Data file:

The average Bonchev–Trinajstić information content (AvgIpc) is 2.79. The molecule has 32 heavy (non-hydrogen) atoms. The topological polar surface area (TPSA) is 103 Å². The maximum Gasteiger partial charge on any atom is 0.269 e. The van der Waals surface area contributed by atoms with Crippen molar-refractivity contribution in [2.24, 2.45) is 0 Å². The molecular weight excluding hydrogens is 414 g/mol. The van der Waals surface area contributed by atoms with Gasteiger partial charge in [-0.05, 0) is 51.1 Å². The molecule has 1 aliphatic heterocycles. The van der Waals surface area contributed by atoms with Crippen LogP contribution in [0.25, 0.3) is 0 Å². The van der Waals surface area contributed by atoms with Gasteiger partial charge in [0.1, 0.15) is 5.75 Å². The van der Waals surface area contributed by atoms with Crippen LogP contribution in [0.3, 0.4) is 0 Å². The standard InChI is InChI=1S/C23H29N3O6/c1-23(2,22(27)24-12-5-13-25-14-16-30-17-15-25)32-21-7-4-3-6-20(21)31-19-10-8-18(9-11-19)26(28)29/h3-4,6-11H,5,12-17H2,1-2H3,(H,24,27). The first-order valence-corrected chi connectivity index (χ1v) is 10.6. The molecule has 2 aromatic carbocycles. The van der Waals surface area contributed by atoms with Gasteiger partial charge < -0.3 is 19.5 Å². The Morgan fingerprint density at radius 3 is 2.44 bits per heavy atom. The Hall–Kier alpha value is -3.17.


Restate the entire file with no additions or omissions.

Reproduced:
The average Bonchev–Trinajstić information content (AvgIpc) is 2.79. The molecule has 32 heavy (non-hydrogen) atoms. The topological polar surface area (TPSA) is 103 Å². The maximum Gasteiger partial charge on any atom is 0.269 e. The van der Waals surface area contributed by atoms with Crippen molar-refractivity contribution in [2.24, 2.45) is 0 Å². The molecular weight excluding hydrogens is 414 g/mol. The van der Waals surface area contributed by atoms with Gasteiger partial charge in [-0.05, 0) is 51.1 Å². The molecule has 1 aliphatic heterocycles. The van der Waals surface area contributed by atoms with Crippen LogP contribution in [0.25, 0.3) is 0 Å². The van der Waals surface area contributed by atoms with Gasteiger partial charge in [0.1, 0.15) is 5.75 Å². The van der Waals surface area contributed by atoms with Crippen LogP contribution in [0.3, 0.4) is 0 Å². The standard InChI is InChI=1S/C23H29N3O6/c1-23(2,22(27)24-12-5-13-25-14-16-30-17-15-25)32-21-7-4-3-6-20(21)31-19-10-8-18(9-11-19)26(28)29/h3-4,6-11H,5,12-17H2,1-2H3,(H,24,27). The first-order valence-corrected chi connectivity index (χ1v) is 10.6. The molecule has 2 aromatic carbocycles. The van der Waals surface area contributed by atoms with Gasteiger partial charge < -0.3 is 19.5 Å². The Morgan fingerprint density at radius 3 is 2.44 bits per heavy atom. The Hall–Kier alpha value is -3.17.